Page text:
We're on our quest to definitively name the greatest announcing call in the history of sports. We started with a list of 64 (the top 32 of which were seeded) that will be narrowed down to 1 at the end of the month that will earn the greatest of all-time title thanks to your votes. Each day will bring a list of new matchups as we march our way through the tournament. Round 1 is in the books. This week will see us complete Round 2.
Here's this week's winners so far…
1) Miracle on Ice vs Jim Marshall's wrong way run
4) Manchester City's title winner vs 5) MJ over Ehlo
The best of Gus Johnson vs 6) Music City Miracle
Abby Wambach saves the USA's life vs 7) Holy Buckeye
1) Jack Buck calls Kirk Gibson's home run vs 8) Olympic swimming thriller
4) Vin Scully calls Bill Buckner's error vs 5) Tiger's chip in
3) The Goal of the Century vs Jackie Smith's drop
2) Vin Scully calls Kirk Gibson's home run vs Good ol' JR
1) Go Go USA vs 8) Joe Carter's home run
4) Bird's steal vs 5) Go crazy folks
3) Flutie's Hail Mary vs App State's upset
2) The band is on the field! vs 7) Yes sir
Today Round 2 ends with voting in the Allen bracket. Polls and videos after the jump…
1) "The Giants win the pennant!"
The Shot Heard 'Round the World. Bobby Thompson's famous home run for the New York Giants off Ralph Branca of the Brooklyn Dodgers is the oldest call in our list from 1951. That fact though only confirms how Russ Hodges' call has stood the test of time. Such broadcasting legends as Ernie Harwell and Red Barber called that one game playoff for various media outlets. But, it's the sheer exuberance of Hodges that has been seared into history.
8) "There's nothing real in the world anymore!"
The Simpsons said it best, as they always do. As Lisa helps Homer gamble on pro football, they are both overjoyed as the Raiders win on a "extreeeemely suspicious play." Where did that reputation come from… 1978's Holy Roller, of course. And only Bill King could perfectly capture every moment of such an extreeeemely suspicious play to win the game for the Silver and Black.
4) "Send it in Jerome!"
Jerome Lane had a rather unspectacular playing career. However, he is responsible for the most replayed highlight in the last 25 years of college basketball. It didn't hurt that fan favorite Bill Raftery spoke four words that have become part of the basketball lexicon.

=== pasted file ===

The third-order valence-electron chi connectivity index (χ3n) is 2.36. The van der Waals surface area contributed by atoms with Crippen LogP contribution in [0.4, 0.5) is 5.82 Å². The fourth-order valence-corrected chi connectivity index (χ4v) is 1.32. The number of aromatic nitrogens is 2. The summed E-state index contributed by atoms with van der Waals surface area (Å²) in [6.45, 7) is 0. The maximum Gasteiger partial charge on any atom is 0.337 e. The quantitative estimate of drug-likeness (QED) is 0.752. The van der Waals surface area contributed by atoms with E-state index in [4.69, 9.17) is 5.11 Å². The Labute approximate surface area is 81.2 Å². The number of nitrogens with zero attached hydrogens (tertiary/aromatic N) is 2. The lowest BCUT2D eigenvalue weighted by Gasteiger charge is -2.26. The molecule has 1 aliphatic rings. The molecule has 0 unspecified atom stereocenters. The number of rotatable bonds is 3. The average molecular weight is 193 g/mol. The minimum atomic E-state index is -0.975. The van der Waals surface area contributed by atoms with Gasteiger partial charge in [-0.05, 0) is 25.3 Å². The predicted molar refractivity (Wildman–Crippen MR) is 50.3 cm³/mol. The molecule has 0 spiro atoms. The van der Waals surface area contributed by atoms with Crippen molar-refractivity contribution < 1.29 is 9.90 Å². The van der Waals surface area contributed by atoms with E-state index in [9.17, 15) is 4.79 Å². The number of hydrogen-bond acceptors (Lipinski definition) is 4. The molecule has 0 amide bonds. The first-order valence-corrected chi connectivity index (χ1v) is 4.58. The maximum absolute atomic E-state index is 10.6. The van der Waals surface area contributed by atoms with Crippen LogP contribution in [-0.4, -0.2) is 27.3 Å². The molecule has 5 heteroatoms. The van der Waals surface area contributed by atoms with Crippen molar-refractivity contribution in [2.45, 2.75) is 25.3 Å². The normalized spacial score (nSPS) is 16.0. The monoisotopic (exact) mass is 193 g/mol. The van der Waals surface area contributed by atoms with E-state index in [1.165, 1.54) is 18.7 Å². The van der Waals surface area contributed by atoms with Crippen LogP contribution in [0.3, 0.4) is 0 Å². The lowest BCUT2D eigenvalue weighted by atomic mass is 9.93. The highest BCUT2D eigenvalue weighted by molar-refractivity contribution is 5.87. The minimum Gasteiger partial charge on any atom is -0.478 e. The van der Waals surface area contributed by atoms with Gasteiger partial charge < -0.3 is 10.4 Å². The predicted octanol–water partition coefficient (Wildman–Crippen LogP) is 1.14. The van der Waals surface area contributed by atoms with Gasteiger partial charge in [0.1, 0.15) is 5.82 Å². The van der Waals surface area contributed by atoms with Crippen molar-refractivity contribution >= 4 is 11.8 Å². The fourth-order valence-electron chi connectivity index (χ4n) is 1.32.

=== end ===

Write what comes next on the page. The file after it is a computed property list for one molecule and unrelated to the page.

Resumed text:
5) "There's a new home run champion of all-time and it's Henry Aaron!"
Milo Hamilton's radio call of Hank Aaron's 715th home run has been attached at the hip to this historic moment. That's in spite of the fact that Curt Gowdy broadcasted the game for TV and Vin Scully was there as well with the Dodgers. It's worth looking into Scully's call as well though, as the Dodgers legend may have provided the more meaningful context in the wake of the historical moment.
3) "We'll see you tomorrow night!"
Jack Buck finds himself in our list yet again for another legendary call of an historic baseball moment. This time, it's the 1991 World Series and an extra-innings home run by Kirby Puckett that forced a Game 7 back at the Metrodome. This call has been made even more special by the tribute from Jack's son Joe in Game 6 of the 2011 World Series
"Look at Mills!"
The 1964 Olympics, specifically the 10000m, is probably not the first event that would come to mind when thinking of the top announcing calls in sports history. Analyst Dick Bank's shock and excitement at the sight of American Bill Mills streaking towards the gold medal though certainly belongs in the discussion. History has been kinder to Bank's call than the present day was. The analyst was fired the next day by NBC for his "unprofessionalism" after he "upstaged" fellow announcer Bud Palmer.
2) "Down goes Frazier!"
There is no more legendary name in broadcasting than Howard Cosell. And there's no more famous call in the history of boxing than George Foreman's domination of Heavyweight Champ Joe Frazier. You know, back when the Heavyweight Championship meant something and boxing was the sport of kings. Although Cosell's mere 3 words became famous, the entirety of his rabid call is something to behold.
7) "Matteau! Matteau! Matteau!"
The 1994 New York Rangers had one of the most dramatic postseason journeys in the history of the NHL. The most famous call didn't happen in the Stanley Cup Final though, it occurred in Game 7 of the Eastern Conference Finals. Double OT. Rangers versus Devils at Madison Square Garden. And one word from Howie Rose said it all.